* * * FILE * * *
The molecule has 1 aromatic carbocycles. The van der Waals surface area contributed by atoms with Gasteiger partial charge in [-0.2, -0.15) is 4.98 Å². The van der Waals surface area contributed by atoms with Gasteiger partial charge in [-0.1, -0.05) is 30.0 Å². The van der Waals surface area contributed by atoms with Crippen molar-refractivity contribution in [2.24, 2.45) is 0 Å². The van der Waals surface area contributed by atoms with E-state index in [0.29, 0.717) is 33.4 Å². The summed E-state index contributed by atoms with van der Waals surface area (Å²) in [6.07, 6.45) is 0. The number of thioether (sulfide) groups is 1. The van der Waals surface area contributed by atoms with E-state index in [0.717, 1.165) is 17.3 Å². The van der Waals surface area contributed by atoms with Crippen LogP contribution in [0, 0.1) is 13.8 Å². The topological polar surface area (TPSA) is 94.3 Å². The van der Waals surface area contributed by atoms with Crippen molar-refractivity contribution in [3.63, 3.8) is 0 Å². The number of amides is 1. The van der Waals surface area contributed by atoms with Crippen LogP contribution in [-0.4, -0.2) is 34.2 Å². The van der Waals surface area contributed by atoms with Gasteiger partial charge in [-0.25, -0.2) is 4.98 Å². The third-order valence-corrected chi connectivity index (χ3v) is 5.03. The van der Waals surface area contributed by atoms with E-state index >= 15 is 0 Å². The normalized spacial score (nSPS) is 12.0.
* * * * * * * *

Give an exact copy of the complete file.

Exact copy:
The molecule has 1 aromatic carbocycles. The van der Waals surface area contributed by atoms with Gasteiger partial charge in [-0.2, -0.15) is 4.98 Å². The van der Waals surface area contributed by atoms with Gasteiger partial charge in [-0.1, -0.05) is 30.0 Å². The van der Waals surface area contributed by atoms with Crippen molar-refractivity contribution in [2.24, 2.45) is 0 Å². The van der Waals surface area contributed by atoms with E-state index in [0.29, 0.717) is 33.4 Å². The summed E-state index contributed by atoms with van der Waals surface area (Å²) in [6.07, 6.45) is 0. The number of thioether (sulfide) groups is 1. The van der Waals surface area contributed by atoms with E-state index in [0.717, 1.165) is 17.3 Å². The van der Waals surface area contributed by atoms with Crippen LogP contribution in [0, 0.1) is 13.8 Å². The topological polar surface area (TPSA) is 94.3 Å². The van der Waals surface area contributed by atoms with Crippen molar-refractivity contribution in [3.63, 3.8) is 0 Å². The number of amides is 1. The van der Waals surface area contributed by atoms with Crippen LogP contribution in [-0.4, -0.2) is 34.2 Å². The van der Waals surface area contributed by atoms with Gasteiger partial charge in [-0.25, -0.2) is 4.98 Å². The third-order valence-corrected chi connectivity index (χ3v) is 5.03. The van der Waals surface area contributed by atoms with E-state index >= 15 is 0 Å². The normalized spacial score (nSPS) is 12.0.